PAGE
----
Americans love a prizefight, even when the sport isn’t boxing.
Tennis is one of those rare experiences that can offer that one-on-one contest of physicality, skill, strategy, and endurance—all without the combatants having to get punched in the face. Watch closely enough during this year’s US Open and eventually a match, probably in the men’s draw, will eventually be described using a boxing analogy.
But not all bouts live up to expectations, in the sense that they are not closely fought affairs that teach us about human will. Sometimes one player unexpectedly reaches a plateau where he can’t be touched, and the contest’s outcome is not in doubt.
It’s not dramatic, but it’s still breathtaking.
Drama was what tennis fans wanted to see in the quarterfinal match between Pete Sampras and Andy Roddick in the quarters of the 2002 Open. Residual memory from the previous year’s event, particularly its quarterfinal rounds, was still strong: Sampras and Andre Agassi had played the most commemorated match of their career, a four-set clash of styles that ended in four tiebreaks, neither player having his serve broken. Roddick had taken on fellow young gun Lleyton Hewitt, the eventual champion, on the next night and fallen in a tight five-setter.
A year later, the Roddick-Sampras matchup bore the billing of two American heavyweight servers fighting for survival and the added selling point of the generational divide: Sampras, age 31, looking for one last slice of Grand Slam glory, while 20-year-old Roddick was seeking to grab his first and live up to his billing as America’s tennis future.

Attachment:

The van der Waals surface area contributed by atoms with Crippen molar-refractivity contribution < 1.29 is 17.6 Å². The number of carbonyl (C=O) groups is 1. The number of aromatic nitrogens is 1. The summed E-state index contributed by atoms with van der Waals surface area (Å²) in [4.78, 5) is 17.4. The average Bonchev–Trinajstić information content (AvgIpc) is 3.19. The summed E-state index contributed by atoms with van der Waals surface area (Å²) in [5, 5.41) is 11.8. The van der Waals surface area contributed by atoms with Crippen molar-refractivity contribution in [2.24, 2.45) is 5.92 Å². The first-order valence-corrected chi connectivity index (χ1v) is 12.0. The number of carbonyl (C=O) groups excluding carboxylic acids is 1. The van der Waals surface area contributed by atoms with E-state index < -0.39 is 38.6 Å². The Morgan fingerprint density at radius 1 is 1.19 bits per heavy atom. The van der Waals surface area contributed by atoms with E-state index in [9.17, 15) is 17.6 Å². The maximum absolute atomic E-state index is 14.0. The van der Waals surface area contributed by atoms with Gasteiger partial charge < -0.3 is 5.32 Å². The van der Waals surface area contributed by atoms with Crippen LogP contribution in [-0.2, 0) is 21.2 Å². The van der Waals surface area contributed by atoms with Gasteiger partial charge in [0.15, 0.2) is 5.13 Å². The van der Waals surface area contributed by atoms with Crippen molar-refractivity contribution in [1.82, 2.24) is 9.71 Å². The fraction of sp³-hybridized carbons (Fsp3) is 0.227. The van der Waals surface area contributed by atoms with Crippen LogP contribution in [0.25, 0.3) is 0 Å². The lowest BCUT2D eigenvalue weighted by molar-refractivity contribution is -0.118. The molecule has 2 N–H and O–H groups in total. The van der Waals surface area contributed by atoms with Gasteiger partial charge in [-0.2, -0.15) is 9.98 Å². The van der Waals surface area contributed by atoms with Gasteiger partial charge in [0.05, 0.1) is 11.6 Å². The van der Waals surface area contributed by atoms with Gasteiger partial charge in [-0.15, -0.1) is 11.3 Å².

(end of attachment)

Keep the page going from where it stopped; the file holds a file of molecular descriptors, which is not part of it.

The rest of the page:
It’s hard to blame anyone who picked Roddick to win that night. He had a far less impressive curriculum vitae than his opponent, but carried a 2-0 record against The Pistol into that encounter and was having a much better season.
Then again, Sampras had fallen to No. 17, so quite a few players were. Sampras’ last major title, his last title of any kind, in fact, had come more than two years earlier at the 2000 Wimbledon, where he beat Patrick Rafter to win his 13th Slam and break Roy Emerson’s record. It was a joyous event, followed not long thereafter by his marriage to Bridgett Wilson and firmly established position in the game’s history books.
After that historic performance, though, the burden of his nearly 30 years and more than a decade of pro play seemed to weigh on his legs. When coupled with his hereditary thalassemia minor—a condition that regularly results in anemia—this led to a sudden downswing in his results. Furthurmore, the game at large was changing: New players emerged and, over the next two years, foisted a series of indignities on the aging champion.
Marat Safin effortlessly deflected his serve at the 2000 US Open finals. Gustavo Kuerten outlasted him at that fall’s World Tour Finals. Roger Federer’s passing shots finally punched one too many holes in his net coverage in the 2001 Wimbledon.
Most embarrassing of these brushes with greatness-in-the-making was the 2001 US Open final: Sampras had again beaten Rafter in four sets, won that crowd-pleaser with Agassi, and then avenged his loss to Safin from the previous year. His reward would be a final round encounter with Hewitt, a player whose returns, speed, and passing shots were the stuff of nightmares for serve and volley players even on the best of days; just see his winning records against not only Sampras, but also Rafter and (overwhelmingly) against Tim Henman.
We’ll never know how Sampras might have done had he played Hewitt fresh that day, but less than 24 hours removed from beating Safin he had only one good set in him, falling 7-6 in the first before Hewitt picked him apart 6-1, 6-1.
That heralded the coming of the worst season of Sampras’ career since the start of the 1990s. He didn’t reach a final in 2002 until Roddick beat him on the clay of Houston. After that, he won just one more clay court match, losing in round one of Roland Garros to little known Andrea Gaudenzi. So palpable was his disappointment that Gaudenzi, who would win $3 million in total career prize money to Sampras’ $43 million, actually felt obliged to console the struggling legend with a conciliatory pat on the shoulder after their handshake.